Just a few days after returning from our honeymoon, Alex and I celebrated our two-year dating anniversary — which just seems now the most precious thing, celebrating ever teensy weensy moment that passes; oh, how married we’ve become — by going to DB Bistro for dinner. Though I never thought we could have a bad time anywhere, we really, really did not enjoy the meal; the waiter rushed us, I could have sworn one made a face when I opted for two appetizers and a side instead of an entrée, we were squeezed in like sardines next to possibly the most annoying female half of a couple, ever, and oh, a plate was whisked away from me before I was done. Meh! A few days later, I did something I had not done before or since, and wielded my mighty pen, drafting off a full-paged To Whom It May Concern, expressing as diplomatically as I could that I think we are the least fussy diners, ever, but were still sorely disappointed. Two days later, the manager called me, personally apologizing and inviting us back for a free champagne cocktail or some such; a few days after that, a signed letter from Mr. Boulud arrived backing up this offer. Very gracious, indeed, though I can’t say we’ve ever taken them up on this.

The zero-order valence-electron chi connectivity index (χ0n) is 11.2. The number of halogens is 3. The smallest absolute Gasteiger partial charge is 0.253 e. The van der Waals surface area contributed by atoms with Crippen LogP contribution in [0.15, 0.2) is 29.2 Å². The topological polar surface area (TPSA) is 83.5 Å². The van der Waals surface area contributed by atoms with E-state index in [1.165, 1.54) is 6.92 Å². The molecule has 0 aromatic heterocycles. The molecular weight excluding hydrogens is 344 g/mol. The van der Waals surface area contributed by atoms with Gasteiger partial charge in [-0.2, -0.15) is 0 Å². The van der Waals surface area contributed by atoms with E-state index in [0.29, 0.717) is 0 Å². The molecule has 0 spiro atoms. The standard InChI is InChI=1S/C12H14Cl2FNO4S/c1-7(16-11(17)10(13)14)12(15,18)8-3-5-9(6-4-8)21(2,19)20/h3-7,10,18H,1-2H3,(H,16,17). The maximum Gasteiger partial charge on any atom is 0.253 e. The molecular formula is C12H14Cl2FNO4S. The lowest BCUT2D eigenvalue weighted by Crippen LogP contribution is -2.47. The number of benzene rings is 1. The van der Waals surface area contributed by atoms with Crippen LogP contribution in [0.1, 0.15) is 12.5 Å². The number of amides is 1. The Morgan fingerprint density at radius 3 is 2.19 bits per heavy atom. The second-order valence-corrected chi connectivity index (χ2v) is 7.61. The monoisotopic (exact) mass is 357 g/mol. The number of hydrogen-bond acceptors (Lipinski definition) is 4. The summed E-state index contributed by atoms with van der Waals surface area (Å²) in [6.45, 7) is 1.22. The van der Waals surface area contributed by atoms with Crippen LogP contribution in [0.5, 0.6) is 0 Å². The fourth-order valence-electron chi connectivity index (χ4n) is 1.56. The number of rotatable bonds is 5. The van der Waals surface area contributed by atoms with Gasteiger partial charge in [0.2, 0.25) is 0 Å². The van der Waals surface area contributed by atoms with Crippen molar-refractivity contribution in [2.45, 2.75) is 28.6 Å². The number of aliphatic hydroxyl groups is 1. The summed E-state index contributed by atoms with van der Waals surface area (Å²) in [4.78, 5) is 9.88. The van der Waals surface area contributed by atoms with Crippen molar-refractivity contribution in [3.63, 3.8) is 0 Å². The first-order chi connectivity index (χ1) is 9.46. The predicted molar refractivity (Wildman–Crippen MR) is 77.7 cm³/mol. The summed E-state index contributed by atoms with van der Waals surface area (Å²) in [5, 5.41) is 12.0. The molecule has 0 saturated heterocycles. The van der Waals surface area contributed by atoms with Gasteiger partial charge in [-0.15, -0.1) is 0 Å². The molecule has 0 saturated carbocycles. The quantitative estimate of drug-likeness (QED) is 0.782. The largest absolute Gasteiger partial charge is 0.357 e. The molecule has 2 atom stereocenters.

Onwards! I’d completely forgotten about this meal until browsing Eat and then Lobstersquad a couple days ago, both of whom had made tomato tarte tatins, something I’d ordered and absolutely loved at DB that night, and had sworn I’d try my hand at one day. Ignoring the fact that it is presently the opposite of tomato season and also that I’ve never made a classic tarte tatin before (though I will, very soon), I decided to follow my intuition (always a scary thing) and make what I approximated to be a similar version of it. Charmed by both the stellar quality of the canned, whole and utterly flawless San Marzano tomatoes we’ve had the luck to bring home lately, as well as the roasting-toasting step in the tomato soup I made a while back to bring out their flavor, I opted for the canned variety. Discarding their innards as gently as I could, I cooked them on the stove for a good 20 minutes in a big pat of butter with a pinch of sugar and a much larger one of salt, cooking off a lot of their liquid, then covered them with sliced coins of chèvre and a round of puffed pastry. Following Molly’s wonderful tatin instructions, I baked it for about 45 minutes until puffy and golden, inverting it a few minutes later on a plate.

Continued after the jump »

Sunday, January 14, 2007

leek and mushroom quiche

mushroom and leek quiche